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Circular Wave Fronts Emitted by Two Wave Sources

  1. Jun 18, 2016 #1
    1. The problem statement, all variables and given/known data
    https://session.masteringphysics.com/problemAsset/1383558/3/21.EX26.jpg

    Make a table with rows labeled P, Q, and R and columns labeled r1, r2, Δr, and C/D. Fill in the table for points P, Q, and R, giving the distances as multiples of λ and indicating, with a C or a D, whether the interference at that point is constructive or destructive.



    3. The attempt at a solution

    Okay, so I am not entirely sure I am doing this right. I have two attempts and used one. Can someone help me with this?

    Here's my new answer


    R1 R2 Δr C/D
    P 2λ 3λ λ C
    Q 3λ 2λ λ D
    R 2.5 3λ 0.5λ C

    Would you say this is correct?

    Sorry, the graph is out of place. idk how to forumat
     
  2. jcsd
  3. Jun 18, 2016 #2
    Surely the distances can only be integer multiples of λ if they lie on the circles?
     
  4. Jun 18, 2016 #3
    I'm not quite sure what you are getting at here. Care to elaborate?
     
  5. Jun 18, 2016 #4
    Well, it looks like the circles are evenly spaced so presumably they are spaced at a distance of one wavelength from each other.
     
  6. Jun 18, 2016 #5

    Oh yes I now understand. Yeah, they are spaced evenly. My problem is more along the lines of whether I counted right or not. I just wanted an outside confirmation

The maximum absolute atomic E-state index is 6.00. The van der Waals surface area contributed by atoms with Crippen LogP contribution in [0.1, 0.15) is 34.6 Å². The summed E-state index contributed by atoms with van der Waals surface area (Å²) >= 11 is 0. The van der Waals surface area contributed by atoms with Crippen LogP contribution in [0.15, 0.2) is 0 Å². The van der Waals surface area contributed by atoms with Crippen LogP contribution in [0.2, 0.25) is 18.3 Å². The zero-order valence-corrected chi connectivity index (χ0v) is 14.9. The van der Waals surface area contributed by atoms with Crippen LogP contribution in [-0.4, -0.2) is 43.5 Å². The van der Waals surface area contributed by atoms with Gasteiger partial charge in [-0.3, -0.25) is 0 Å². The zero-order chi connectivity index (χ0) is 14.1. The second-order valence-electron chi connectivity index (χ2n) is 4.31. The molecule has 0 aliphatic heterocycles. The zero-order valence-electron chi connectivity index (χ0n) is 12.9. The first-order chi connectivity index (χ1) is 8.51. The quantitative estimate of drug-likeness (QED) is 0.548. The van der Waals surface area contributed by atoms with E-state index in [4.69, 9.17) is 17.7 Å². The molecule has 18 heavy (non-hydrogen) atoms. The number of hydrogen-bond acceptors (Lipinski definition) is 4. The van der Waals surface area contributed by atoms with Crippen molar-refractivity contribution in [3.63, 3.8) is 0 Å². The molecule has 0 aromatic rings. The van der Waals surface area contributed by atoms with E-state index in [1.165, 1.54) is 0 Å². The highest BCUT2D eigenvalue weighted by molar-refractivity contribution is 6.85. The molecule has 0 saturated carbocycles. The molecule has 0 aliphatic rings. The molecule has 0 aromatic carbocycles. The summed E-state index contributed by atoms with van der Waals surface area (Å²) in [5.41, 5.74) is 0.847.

7. Jun 18, 2016 #6
    There are a couple of errors, for example, R2 for P which is why I was making the point about integer multiples lying on the circles. You should also take another look at the C/D column.
     
  8. Jun 18, 2016 #7
    So should R2 be 3.5? Because that was what I initially thought but my answer choices lack a 3.5

    Also, I'm not sure about anything regarding the C/D column
     
  9. Jun 18, 2016 #8
    Ah, looking at the diagram again, I think 3 might actually be correct. If you look at the first circle around 2 it seems to be around half the radius of 1 so I'd assume that the circles about 2 are 0.5λ, 1.5λ, 2.5λ... So you should probably take another look at R2 for Q.
     
  10. Jun 18, 2016 #9

    So R2 for Q would be 1 as opposed to 2?
     
  11. Jun 18, 2016 #10
    The first circle appears to be 0.5λ away from 2, each other one appears to be spaced 1λ apart.
     
  12. Jun 18, 2016 #11

    So 1.5?
     
  13. Jun 18, 2016 #12
    I think that'd be correct. As for the C/D column, if these circles are one wavelength apart then the circles must represent unique points on the wave over one wavelength. If you consider a sine/cosine curve over one wavelength you can see that all values of y appear for 2 values of x with the exception of the peak and the trough, therefore the circles must represent either a peak or a trough. If you imagine the peaks to be at the circles then the troughs should be mid way between the circles.
     
  14. Jun 19, 2016 #13
    Okay I've updated. Mind telling me if this is sound?

    R1 R2. Chng. R c/d
    P. 2. 3. 1. C
    Q. 3. 1.5. 1.5. D
    R. 2.5. 3. 0.5. D
     
  15. Jun 24, 2016 #14
    Sorry, didn't see that you'd responded. You've probably submitted your solution by now, but just incase you're still on it, I think that everything is correct except for the C/D column. If the circles represent peaks then, for example, with P it's on a peak for 1 and a trough for 2 causing destructive interference.
     
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